Wednesday, May 30, 2012


I know, "out standing in his field," right?

Look closely and you'll see zebra, gazelle, stork, and other wildlife just behind me. There's also a herd of cape buffalo in grazing by the lake.  This is Lake Nakuru in the Great Rift Valley in Kenya.  It's just one of the places our 600-mile bicycle ride took us in May.

I blogged the two-week adventure at I've shared a number of personal reflections at that site. Also, more than 200 photos of the event can be viewed on Flickr at this link.

Bike Kenya 2012 was my third international cause-related cycling experience.  This time, I led the team, a group of experienced and novice, younger and older riders.  We had a great time together and with our Kenyan hosts.  With the support of lots of friends, we've thus far raised about $30,000 for needed high school in Eldoret. Our goal is $40,000, so we're still sharing the story.  I hope to reach the goal by summer's end.

I hope to continue facilitating cause-related international cycling excursions. Where next?  I don't know.  Thus far, we've been invited to cycle in India, Vietnam and Kenya to raise funds for a hospital, to get children sponsored for their education and to get a high school built.  I suppose I'll wait for an invitation, consider the cause, an evaluate the logistics.

Until then, I'm reminiscing with gratitude about what we saw and experienced in Kenya.  I keep saying no place can grab my heart like India. Then we traveled in Vietnam.  Then we rode through Kenya.  Go figure.

Tuesday, May 29, 2012


I recently came across this reflection by Alice Walker.  It's from her book Everything We Love Can Be Saved.  I think it is significant.

"It has become a common feeling, I believe, as we have watched our heroes falling over the years, that our own small stone of activism, which might not seem to measure up to the rugged boulders of heroism we have so admired, is a paltry offering toward the building of an edifice of hope.  Many who believe this choose to withhold their offerings out of shame.  This is the tragedy of our world.  For we can do nothing substantial toward changing the course on the planet, a destructive one, without rousing ourselves, individual by individual, and bring our small, imperfect stones to the pile."

Few of us may ever qualify as rugged boulders of heroism.  Photos of Gandhi hang on my office wall. The words and actions of Martin Luther King, Jr. are never too far from my consciousness.  Books by activists and educators and faith-formed writers and witnesses who inspire me line my nearby bookshelf: Bonhoeffer, Romero, Mother Teresa, Tutu, Buechner, Manning, McKnight, Paton, Yoder, Snyder, Sider, Wallis, Wesley.  These are, to me, rugged boulders of heroism. They inspire me, but whatever I am or do pales in comparison.

Alice points out, however, how important it is for each us to add our stone--however small or rough or lightweight or incomplete or conflicted or seemingly insignificant--to the pile.

The pile becomes the foundation for the edifice hope.  Whether or not we make our own small resistances in the face of mass capitulation, lift our own broken voices amid deadly silence and sameness, and make our own creative contribution amid corporate and consumer co-optation is the difference in hope or despair for others, for the world and for ourselves.

So, whether or not you think what you have to say or do will make much difference, say it anyway, do it anyway. Shake off the shame that shallow comparisons invariably, deceptively foment.  We all need your voice, your action.

Pick up the stone and heave it onto the pile.  That's how hope happens.

Monday, May 28, 2012


Solomon says we should challenge the 'methodical deception' that mythologizes war brutality on all sides

WAR MADE EASY. Norman Solomon points out, in an article titled "The Silent Curse of Memorial Day," that, amid the patriotism of this holiday, no one dares mention the downside or duplicity of decisions that often lead America into the wars where its young people die. Solomon is author of War Made Easy: How Presidents and Pundits are Spinning Us to Death. A few excerpts from Solomon's article:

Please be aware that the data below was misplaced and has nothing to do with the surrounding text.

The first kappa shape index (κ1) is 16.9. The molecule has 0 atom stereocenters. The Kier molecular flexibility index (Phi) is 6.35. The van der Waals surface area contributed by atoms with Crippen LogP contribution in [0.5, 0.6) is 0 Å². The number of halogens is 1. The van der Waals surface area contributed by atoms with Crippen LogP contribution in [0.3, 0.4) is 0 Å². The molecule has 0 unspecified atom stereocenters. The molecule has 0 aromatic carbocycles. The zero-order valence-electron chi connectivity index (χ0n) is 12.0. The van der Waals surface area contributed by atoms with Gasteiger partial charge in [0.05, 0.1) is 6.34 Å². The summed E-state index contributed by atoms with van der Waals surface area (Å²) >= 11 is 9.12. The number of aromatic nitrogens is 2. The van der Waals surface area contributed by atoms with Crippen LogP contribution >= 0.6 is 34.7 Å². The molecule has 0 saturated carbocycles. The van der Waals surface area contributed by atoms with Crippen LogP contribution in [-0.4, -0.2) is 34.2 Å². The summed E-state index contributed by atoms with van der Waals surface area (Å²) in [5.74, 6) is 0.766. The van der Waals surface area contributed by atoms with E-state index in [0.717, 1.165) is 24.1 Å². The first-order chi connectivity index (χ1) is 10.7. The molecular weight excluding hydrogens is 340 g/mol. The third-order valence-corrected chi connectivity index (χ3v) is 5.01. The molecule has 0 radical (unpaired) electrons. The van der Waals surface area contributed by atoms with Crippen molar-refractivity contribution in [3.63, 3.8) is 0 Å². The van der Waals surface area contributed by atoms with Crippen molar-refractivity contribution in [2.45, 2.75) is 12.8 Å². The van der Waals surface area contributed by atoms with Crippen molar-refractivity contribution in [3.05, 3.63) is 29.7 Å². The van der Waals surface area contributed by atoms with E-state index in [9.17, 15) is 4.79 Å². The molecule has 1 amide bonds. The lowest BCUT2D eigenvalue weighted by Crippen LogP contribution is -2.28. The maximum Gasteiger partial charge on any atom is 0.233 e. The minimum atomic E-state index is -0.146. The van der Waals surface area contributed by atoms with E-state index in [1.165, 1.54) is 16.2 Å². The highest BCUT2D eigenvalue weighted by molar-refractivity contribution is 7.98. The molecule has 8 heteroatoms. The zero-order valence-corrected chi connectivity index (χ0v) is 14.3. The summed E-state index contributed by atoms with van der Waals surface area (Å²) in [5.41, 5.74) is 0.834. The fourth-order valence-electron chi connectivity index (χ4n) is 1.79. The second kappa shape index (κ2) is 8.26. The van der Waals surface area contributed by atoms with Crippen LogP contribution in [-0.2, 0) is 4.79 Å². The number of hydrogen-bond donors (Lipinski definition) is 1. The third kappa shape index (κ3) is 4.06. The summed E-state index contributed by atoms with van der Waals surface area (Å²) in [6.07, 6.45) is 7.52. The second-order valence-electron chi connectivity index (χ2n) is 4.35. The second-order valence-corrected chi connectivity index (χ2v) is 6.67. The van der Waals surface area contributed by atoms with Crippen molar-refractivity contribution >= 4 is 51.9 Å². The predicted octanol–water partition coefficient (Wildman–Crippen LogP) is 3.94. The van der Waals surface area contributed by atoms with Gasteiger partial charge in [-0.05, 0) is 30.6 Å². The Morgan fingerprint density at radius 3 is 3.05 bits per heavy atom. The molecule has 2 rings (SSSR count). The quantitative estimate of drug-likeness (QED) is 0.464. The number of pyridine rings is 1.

IS GOD MADE TO BLESS DEATH? "In the truncated media universe of Memorial Day, the act of remembering bypasses any history that indicates an American war was not inevitable and unavoidable. The populace is made to understand that God and nature must be death dealers. We are encouraged to extol those who bravely gave their lives and took the lives of others -- but not confront those, high in the U.S. government's executive and legislative branches, who cravenly gave their fervent blessings to gratuitous carnage..."

FALSE PRETENSES, REPEATED DECEIT. "But during the last half century -- when, for days or months or many years, U.S. troops and planes assaulted the Dominican Republic, Vietnam, Laos, Cambodia, Grenada, Panama, Iraq, Yugoslavia, Afghanistan and Iraq again -- the rationales from the White House were always based on major falsehoods, avidly promoted by the U.S. mass media. In the light of real history, the U.S. soldiers who are honored each Memorial Day were pawns of methodical deception. Media spin and the edicts of authorities induced them to kill "enemy" combatants and civilians, for whom Pentagon buglers have never played a single mournful note..."

MEMORY WITH INTEGRITY. "Memory with integrity should inform our understanding, on Memorial Day and every day. If we remember the Americans who were killed but forget the people they killed -- if we remain silent while media scripts exclude crucial aspects of history that demolish Washington's claims of high moral ground -- the propaganda system for war can remain intact. When journalists defer to that silence, they're part of the deadly problem."

Saturday, May 26, 2012


Distinguishing between honoring our war dead and celebrating militarism is critical

This was published as a "Letter to the Editor" in the Friday, May 28, 2010 edition of the Indianapolis Star.

I love how Indianapolis pulls out all the stops on Memorial Day weekend.  With the eyes of the world on our city on Sunday, there's plenty of pageantry and patriotic fervor to spread around.  No city has a greater responsibility, then, to accurately frame what Memorial Day honors.

As it is currently observed, however, the holiday appears to be mostly a celebration of American military prowess.  Military might is prominent at all our big events, from military bands and troops marching in parade to the latest military hardware proudly on display to a bone-rattling fly-over of military jets at the singing of our national anthem before the race begins.